Hall Monitor 

Witness the Fitness

CITY EMPLOYEES ARE FAT and out of shape. At least that is the pessimistic view of a new "wellness" initiative brought before council last week by City Commissioner Amanda Fritz. According to a study done by Cathy Bless, the city's benefits and wellness manager, 72 percent of city employees are overweight and 23 percent have high blood pressure.

To start changing things, Fritz has challenged all her colleagues on council to set personal wellness goals and to "choose a community activity with a wellness component," by May 1. Then they can invite their bureau employees to come along. It's all about "modeling good behavior," she says.

Fritz has set her own goals: reminding staff to take breaks, and not eating empty-calorie rice with her bento. She also wants to take a daily break to climb the stairs at a garage on 1st and Jefferson, 135 steps to the ninth floor.

Mayor Sam Adams, whose quadruple lattes can hardly be helping his blood pressure or stress levels, seemed stricken in last week's council session when he was told it's bad practice to schedule meetings over lunch.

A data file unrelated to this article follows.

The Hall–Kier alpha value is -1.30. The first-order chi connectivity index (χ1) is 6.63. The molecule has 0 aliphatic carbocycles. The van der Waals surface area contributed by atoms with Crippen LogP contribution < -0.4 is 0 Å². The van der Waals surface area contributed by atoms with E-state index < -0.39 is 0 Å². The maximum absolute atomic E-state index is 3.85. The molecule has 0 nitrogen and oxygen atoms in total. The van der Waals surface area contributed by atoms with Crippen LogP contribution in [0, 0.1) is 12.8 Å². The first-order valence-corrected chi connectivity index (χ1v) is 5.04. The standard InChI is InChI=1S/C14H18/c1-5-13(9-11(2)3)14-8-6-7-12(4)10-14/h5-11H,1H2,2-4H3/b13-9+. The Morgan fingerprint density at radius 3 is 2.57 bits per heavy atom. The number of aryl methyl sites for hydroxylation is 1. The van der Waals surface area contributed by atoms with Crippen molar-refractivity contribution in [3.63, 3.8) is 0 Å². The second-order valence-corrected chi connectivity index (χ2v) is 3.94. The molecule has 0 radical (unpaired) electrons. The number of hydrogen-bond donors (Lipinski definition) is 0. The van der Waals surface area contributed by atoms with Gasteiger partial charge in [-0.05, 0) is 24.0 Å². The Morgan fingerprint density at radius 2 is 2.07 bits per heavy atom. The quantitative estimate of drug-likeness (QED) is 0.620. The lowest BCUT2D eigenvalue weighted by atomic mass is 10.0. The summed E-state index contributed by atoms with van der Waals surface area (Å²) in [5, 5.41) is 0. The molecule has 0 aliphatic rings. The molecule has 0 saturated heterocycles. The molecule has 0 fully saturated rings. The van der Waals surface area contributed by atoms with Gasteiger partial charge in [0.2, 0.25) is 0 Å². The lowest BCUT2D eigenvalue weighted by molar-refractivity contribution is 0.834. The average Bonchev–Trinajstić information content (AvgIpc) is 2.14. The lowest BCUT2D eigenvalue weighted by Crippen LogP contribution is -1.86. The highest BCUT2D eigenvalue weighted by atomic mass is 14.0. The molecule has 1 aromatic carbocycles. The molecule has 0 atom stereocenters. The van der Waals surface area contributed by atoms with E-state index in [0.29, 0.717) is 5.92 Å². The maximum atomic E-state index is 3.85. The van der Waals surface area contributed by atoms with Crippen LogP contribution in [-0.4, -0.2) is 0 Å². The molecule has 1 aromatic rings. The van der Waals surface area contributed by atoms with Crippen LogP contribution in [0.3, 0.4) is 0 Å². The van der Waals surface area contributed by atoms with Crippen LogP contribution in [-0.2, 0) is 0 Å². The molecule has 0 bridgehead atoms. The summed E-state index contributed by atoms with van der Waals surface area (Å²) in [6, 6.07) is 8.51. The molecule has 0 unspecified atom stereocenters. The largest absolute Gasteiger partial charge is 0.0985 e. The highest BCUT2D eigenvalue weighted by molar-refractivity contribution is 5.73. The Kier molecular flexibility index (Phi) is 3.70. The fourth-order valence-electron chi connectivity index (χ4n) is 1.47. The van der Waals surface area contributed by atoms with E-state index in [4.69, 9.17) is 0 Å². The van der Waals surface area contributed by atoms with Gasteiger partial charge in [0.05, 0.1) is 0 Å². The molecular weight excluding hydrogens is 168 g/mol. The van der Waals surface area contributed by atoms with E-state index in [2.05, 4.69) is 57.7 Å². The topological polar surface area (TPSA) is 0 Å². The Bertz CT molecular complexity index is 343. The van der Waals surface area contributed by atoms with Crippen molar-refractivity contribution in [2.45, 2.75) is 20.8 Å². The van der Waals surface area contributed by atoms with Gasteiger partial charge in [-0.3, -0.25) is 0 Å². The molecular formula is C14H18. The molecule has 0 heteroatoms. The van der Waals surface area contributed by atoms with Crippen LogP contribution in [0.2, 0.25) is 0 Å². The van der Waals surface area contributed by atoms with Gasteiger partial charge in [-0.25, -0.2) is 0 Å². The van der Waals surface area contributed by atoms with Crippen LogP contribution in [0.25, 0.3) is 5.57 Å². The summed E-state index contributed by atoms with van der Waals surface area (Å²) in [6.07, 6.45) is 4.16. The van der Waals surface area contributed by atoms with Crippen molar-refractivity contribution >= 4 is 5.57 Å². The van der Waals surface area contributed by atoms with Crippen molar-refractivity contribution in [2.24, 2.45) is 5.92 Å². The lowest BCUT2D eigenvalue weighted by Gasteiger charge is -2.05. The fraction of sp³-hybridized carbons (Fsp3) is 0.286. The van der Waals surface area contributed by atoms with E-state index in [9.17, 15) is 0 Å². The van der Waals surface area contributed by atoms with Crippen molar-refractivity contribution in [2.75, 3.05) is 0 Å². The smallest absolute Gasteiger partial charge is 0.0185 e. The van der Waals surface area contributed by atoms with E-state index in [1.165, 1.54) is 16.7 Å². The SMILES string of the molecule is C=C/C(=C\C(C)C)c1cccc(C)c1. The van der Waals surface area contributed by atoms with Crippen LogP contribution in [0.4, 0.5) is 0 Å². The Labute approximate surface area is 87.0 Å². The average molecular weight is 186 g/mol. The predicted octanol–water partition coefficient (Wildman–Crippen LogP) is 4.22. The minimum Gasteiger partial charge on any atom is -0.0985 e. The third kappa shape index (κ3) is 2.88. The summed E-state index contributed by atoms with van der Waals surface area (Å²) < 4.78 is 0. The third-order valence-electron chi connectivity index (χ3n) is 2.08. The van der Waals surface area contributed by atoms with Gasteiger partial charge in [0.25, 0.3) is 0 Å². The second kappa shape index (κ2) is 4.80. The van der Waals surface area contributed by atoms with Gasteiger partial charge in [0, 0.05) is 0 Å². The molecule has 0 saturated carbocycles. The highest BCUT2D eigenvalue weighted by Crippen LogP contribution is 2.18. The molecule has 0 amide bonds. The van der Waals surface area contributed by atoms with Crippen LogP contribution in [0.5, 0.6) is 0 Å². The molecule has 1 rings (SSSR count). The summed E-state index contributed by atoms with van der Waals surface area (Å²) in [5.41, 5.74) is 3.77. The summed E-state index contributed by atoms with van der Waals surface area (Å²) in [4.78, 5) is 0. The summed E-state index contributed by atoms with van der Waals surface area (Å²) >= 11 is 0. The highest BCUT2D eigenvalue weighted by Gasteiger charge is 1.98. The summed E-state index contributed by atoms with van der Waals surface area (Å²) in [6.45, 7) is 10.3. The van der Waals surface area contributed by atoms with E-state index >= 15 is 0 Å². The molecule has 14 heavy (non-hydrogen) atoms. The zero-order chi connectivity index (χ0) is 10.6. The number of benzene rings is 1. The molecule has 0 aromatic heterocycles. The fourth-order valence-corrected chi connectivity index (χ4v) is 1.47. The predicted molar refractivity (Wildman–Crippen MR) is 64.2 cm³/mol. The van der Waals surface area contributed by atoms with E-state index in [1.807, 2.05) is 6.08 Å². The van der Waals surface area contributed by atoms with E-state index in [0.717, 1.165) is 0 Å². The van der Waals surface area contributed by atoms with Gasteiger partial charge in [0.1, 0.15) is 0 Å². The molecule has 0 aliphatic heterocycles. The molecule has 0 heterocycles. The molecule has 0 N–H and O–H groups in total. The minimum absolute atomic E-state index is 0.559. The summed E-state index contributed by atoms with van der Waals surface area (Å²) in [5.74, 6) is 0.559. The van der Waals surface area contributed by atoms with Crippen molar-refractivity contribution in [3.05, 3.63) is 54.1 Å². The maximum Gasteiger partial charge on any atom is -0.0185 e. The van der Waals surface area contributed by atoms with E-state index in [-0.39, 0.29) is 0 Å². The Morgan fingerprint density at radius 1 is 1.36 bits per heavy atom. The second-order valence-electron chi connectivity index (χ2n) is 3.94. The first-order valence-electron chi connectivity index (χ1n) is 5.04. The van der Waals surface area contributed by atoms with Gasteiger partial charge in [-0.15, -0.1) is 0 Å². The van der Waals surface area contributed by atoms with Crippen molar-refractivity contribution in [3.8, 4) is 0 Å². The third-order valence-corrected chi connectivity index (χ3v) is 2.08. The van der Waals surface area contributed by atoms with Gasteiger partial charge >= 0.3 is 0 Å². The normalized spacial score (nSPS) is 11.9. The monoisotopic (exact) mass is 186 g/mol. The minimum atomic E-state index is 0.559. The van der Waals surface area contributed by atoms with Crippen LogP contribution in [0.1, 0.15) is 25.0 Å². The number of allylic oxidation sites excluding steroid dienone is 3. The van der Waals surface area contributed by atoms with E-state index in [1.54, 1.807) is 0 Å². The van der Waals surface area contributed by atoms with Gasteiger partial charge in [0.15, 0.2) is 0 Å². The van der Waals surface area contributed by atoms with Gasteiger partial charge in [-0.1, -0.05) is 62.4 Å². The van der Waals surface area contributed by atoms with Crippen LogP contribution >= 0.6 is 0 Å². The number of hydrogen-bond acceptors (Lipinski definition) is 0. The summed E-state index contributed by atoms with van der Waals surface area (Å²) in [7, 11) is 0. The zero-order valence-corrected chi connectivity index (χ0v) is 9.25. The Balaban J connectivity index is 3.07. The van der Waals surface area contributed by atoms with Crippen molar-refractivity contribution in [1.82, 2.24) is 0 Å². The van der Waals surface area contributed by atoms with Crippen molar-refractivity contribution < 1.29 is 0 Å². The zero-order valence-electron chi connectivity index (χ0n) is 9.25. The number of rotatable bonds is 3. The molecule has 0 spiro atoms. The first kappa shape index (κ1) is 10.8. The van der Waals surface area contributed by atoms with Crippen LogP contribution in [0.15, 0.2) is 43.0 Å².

"That would not be modeling the right behaviors," said Bless.

Adams often shows up to meetings with a Quiznos sandwich in hand, picked up by his executive assistant, Cevero Gonzalez.

"There's ham, turkey, mayo, honey mustard, and tomato," says Gonzalez, when I ask him what Adams likes in his sandwich. Ditch the mayo, mayor. But it's good to hear you'll be doing the Bridge Pedal, and that your staff is doing the Hood to Coast run this year.

Commissioner Randy Leonard wants to keep his weight and blood pressure down, and continue the running and weight training routine he started last year.

"Getting there is one thing, staying there is quite another," he says—adding that he's yet to decide on a community activity for his employees.

Commish Nick Fish is going to do the Run Like Hell! in October, in aid of homeless nonprofit p:ear, although he has yet to decide between the 5K, 10K, or half marathon.

Commissioner Dan Saltzman is probably going to sit on his ass and do nothing for a change. At least, his staff didn't get back to me about his goals. Then again, he's got quite a lot on his mind these days with the police bureau and council candidate Jesse Cornett breathing down his neck. After all, running a campaign is a lot more stressful than running stairs.

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